I was studying how the OpenGL's gluUnProject works. There is one thing I don't understand: is there any benefit of returning a ray instead of 3D point?

One can use this function to get a ray not a 3D point by inputting screen x and y. The linked document said that we can’t really go from a mouse point to a single 3D point.

But I think it is still possible to get a 3D point from mouse coordinates. 3D graphics libraries usually implement z buffer and we can easily get the value of z (in screen coordinates) from z buffer. For example, given a mouse coordinates x and y, the value of z can be calculated by 1.0/zbuffer[y][x]. It is easy to get 3D world space x, y and z with all these information. So why gluUnProject is not implemented this way?


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With your question you have basically identified a core problem in your assumption of "how the OpenGL's gluUnProject works", namely that this function isn't actually part of the OpenGL. The GLU library is a (very old) auxiliary library containing some useful methods (of questionable relevance nowadays) for computer graphics computing on top of OpenGL.

Now why does this matter? Well, those GLU functions have absolutely nothing to do with hardware accelerated rendering, which is the core, if not the only, competence of OpenGL. So they neither have any business messing with the hardware resources you'd need for your implementation of the method, namely reading back the hardware depth buffer. In fact gluUnProject is a rather simple method containing a few simple 4x4 matrix multiplies, that's really all.

You certainly can use your method for determining the actual 3D point of a pixel, but you'd have to do it yourself on top of that computation. This way you'd also be responsible yourself for reading back the depth buffer onto the CPU, which isn't actually a zero-cost operation, even for a single pixel, since it causes pipeline stalls and many other synchronization issues. That's why it might not be the best idea to have such a basic operation do it on its own, when often a general ray without actual depth information is enough.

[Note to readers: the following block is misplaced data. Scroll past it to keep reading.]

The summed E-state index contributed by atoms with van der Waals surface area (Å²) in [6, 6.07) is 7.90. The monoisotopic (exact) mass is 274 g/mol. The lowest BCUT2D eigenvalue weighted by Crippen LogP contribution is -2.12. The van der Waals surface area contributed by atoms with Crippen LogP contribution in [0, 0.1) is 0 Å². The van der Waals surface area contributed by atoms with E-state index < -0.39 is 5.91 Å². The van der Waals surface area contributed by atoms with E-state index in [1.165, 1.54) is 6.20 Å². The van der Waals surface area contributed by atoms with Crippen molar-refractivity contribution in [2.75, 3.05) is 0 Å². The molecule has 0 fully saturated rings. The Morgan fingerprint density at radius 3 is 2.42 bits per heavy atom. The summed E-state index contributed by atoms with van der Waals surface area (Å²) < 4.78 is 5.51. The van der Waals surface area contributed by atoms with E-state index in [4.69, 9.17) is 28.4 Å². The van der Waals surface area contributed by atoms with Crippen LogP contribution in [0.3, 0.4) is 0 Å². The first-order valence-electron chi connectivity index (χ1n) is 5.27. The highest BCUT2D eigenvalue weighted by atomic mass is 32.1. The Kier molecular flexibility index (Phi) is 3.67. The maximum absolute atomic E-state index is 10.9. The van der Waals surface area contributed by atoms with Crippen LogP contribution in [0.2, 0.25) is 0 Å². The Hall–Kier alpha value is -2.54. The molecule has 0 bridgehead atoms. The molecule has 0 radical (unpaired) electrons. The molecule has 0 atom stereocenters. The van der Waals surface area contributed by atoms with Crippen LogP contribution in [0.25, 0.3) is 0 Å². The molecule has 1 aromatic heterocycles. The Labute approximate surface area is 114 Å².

So while gluUnProject, at least back in the day when rendering was all simple like that, could theoretically do a glReadPixels call internally, that's just not in its area of competence as a simple geometric linear algebra function. And nowadays you'd not use GLU anymore anyway, rather than the third-party mathematics library you'd have to use on top of OpenGL (since modern OpenGL doesn't do matrix math for you anymore). And such third-party libaries, while possibly offering a similar function as gluUnProject, would be even more out of their depths (pun intended) to call OpenGL functions willy-nilly and query hardware information that's absolutely not of their responsibility to mess with. Not to speak of the fact that rendering nowadays is a lot more flexible and your depth buffer data could be computed in any or no way possible.


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